This week at Yale Environment 360, Canadian journalist and author Ed Struzik writes about a little-known impact of the steadily increasing number of wildfires around the globe: the threat to drinking water supplies and freshwater ecosystems. Struzik explains that as wildfires become more frequent and destructive in a warming world, they are leaving in their wake debris and toxic runoff that can do significant damage to watersheds. Some municipalities, Struzik writes, are even having to upgrade their water treatment methods to counter the new danger.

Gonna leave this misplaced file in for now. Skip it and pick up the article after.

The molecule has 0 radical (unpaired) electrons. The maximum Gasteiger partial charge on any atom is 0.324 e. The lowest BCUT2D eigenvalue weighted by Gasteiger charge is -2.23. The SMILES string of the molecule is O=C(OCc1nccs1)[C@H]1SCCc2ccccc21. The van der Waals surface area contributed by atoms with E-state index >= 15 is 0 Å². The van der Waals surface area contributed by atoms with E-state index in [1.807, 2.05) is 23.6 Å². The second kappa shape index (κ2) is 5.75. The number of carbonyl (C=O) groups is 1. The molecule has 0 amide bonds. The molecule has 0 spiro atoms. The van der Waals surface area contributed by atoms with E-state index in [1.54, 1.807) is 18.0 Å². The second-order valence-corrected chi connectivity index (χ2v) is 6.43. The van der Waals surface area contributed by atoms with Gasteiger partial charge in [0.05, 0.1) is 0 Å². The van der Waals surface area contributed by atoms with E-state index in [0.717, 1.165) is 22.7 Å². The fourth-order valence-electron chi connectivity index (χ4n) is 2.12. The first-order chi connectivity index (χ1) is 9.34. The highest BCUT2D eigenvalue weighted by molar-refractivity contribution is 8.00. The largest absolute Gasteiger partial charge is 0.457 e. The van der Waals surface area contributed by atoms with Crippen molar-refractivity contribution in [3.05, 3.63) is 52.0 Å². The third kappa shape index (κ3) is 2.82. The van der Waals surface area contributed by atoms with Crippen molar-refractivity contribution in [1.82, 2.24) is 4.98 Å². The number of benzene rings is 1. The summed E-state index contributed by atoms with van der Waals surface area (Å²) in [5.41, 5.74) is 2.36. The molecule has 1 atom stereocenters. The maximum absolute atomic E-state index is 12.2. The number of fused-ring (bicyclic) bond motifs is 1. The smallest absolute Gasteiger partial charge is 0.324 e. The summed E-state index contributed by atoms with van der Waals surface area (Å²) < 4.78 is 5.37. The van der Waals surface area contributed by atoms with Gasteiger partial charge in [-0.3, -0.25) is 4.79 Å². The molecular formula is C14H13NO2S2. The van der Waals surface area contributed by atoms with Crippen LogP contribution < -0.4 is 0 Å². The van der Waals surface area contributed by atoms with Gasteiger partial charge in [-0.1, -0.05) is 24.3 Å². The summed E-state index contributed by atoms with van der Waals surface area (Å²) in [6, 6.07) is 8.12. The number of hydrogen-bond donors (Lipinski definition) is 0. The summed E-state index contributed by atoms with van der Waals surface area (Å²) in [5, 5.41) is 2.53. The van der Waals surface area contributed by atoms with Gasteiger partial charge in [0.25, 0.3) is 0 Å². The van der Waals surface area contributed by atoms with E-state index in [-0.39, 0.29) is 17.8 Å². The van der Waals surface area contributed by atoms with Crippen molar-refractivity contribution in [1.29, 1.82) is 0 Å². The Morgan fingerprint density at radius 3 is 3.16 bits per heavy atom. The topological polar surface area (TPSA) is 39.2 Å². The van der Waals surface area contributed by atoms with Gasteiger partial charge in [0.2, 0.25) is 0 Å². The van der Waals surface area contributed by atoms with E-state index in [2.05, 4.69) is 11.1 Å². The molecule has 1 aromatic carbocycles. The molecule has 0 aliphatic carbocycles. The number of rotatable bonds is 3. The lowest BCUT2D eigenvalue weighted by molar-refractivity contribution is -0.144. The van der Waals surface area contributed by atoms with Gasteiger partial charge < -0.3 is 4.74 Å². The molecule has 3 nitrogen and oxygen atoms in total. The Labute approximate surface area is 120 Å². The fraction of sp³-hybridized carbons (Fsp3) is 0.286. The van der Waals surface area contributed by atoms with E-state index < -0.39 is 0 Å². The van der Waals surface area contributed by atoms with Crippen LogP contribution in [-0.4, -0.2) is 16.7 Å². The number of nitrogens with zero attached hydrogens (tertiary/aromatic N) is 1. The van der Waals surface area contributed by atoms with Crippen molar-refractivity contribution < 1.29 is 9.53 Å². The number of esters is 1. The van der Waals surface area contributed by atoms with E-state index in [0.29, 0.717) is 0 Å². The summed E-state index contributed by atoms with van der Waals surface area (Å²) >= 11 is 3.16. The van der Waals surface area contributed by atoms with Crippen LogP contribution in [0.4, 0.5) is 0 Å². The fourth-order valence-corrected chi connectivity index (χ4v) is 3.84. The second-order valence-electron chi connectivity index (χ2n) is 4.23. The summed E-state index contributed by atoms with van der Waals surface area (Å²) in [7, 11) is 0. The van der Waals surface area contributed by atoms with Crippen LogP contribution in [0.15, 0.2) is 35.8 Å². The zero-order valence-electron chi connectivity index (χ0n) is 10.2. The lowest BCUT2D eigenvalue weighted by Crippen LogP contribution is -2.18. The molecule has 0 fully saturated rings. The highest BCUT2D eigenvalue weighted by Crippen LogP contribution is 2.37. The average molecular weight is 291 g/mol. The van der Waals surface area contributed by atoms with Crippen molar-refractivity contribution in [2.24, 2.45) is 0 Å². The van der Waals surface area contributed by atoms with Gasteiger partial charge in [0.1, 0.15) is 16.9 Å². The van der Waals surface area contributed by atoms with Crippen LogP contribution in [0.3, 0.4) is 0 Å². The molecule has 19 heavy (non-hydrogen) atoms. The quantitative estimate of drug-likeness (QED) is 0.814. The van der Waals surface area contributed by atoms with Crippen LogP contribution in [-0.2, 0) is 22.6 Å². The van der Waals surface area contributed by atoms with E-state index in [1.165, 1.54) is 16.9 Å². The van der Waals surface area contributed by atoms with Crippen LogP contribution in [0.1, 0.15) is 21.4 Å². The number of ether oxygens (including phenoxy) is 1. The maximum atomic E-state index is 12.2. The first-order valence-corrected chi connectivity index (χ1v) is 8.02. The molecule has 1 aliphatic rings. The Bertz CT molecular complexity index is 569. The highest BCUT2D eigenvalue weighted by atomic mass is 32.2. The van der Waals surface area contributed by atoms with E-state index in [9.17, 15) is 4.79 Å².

Edward Struzik has been writing about scientific and environmental issues for more than 30 years. A fellow at the Institute for Energy and Environmental Policy at Queen’s University in Kingston, Canada, his numerous accolades include the prestigious Atkinson Fellowship in Public Policy and the Sir Sandford Fleming Medal, awarded for outstanding contributions to the understanding of science. In 1996 he was awarded the Knight Science Journalism Fellowship and spent a year at Harvard and MIT researching environment, evolutionary biology, and politics with E.O. Wilson, Stephen Jay Gould and Richard Lewontin. His 2015 book, Future Arctic, focuses on the effects of climate change in the Canadian Arctic and the impacts they will have on rest of the world. His other books include Arctic Icons, The Big Thaw, and Northwest Passage.is His He is an active speaker and lecturer, and his work as a regular contributor to Yale Environment 360 covers topics such as the effects of climate change and fossil fuel extraction on northern ecosystems and their inhabitants. He is on the Board of Directors for the Canadian Arctic Resources Committee, a citizens’ organization dedicated to the long-term environmental and social well-being of northern Canada and its peoples. He lives in Edmonton, Alberta.